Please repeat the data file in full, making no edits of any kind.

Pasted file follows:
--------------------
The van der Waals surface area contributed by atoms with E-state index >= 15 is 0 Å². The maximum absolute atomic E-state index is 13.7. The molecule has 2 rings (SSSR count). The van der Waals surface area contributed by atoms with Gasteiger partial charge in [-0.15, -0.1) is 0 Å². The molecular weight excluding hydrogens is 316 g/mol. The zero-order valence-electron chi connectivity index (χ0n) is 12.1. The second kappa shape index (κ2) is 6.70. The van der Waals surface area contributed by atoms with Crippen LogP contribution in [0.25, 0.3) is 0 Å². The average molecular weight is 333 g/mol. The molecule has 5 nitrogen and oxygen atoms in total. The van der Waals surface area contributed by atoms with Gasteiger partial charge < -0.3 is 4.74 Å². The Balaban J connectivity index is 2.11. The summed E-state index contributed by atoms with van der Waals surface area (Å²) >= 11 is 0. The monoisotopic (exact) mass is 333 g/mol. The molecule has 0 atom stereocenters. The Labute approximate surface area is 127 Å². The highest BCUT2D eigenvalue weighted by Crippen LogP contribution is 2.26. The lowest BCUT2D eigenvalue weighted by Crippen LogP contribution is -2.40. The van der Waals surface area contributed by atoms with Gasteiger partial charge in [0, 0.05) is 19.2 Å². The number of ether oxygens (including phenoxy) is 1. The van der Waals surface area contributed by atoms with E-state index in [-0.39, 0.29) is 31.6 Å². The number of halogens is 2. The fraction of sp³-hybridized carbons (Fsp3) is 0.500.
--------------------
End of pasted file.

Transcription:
The van der Waals surface area contributed by atoms with E-state index >= 15 is 0 Å². The maximum absolute atomic E-state index is 13.7. The molecule has 2 rings (SSSR count). The van der Waals surface area contributed by atoms with Gasteiger partial charge in [-0.15, -0.1) is 0 Å². The molecular weight excluding hydrogens is 316 g/mol. The zero-order valence-electron chi connectivity index (χ0n) is 12.1. The second kappa shape index (κ2) is 6.70. The van der Waals surface area contributed by atoms with Crippen LogP contribution in [0.25, 0.3) is 0 Å². The average molecular weight is 333 g/mol. The molecule has 5 nitrogen and oxygen atoms in total. The van der Waals surface area contributed by atoms with Gasteiger partial charge < -0.3 is 4.74 Å². The Balaban J connectivity index is 2.11. The summed E-state index contributed by atoms with van der Waals surface area (Å²) >= 11 is 0. The monoisotopic (exact) mass is 333 g/mol. The molecule has 0 atom stereocenters. The Labute approximate surface area is 127 Å². The highest BCUT2D eigenvalue weighted by Crippen LogP contribution is 2.26. The lowest BCUT2D eigenvalue weighted by Crippen LogP contribution is -2.40. The van der Waals surface area contributed by atoms with Gasteiger partial charge in [0, 0.05) is 19.2 Å². The number of ether oxygens (including phenoxy) is 1. The van der Waals surface area contributed by atoms with E-state index in [-0.39, 0.29) is 31.6 Å². The number of halogens is 2. The fraction of sp³-hybridized carbons (Fsp3) is 0.500.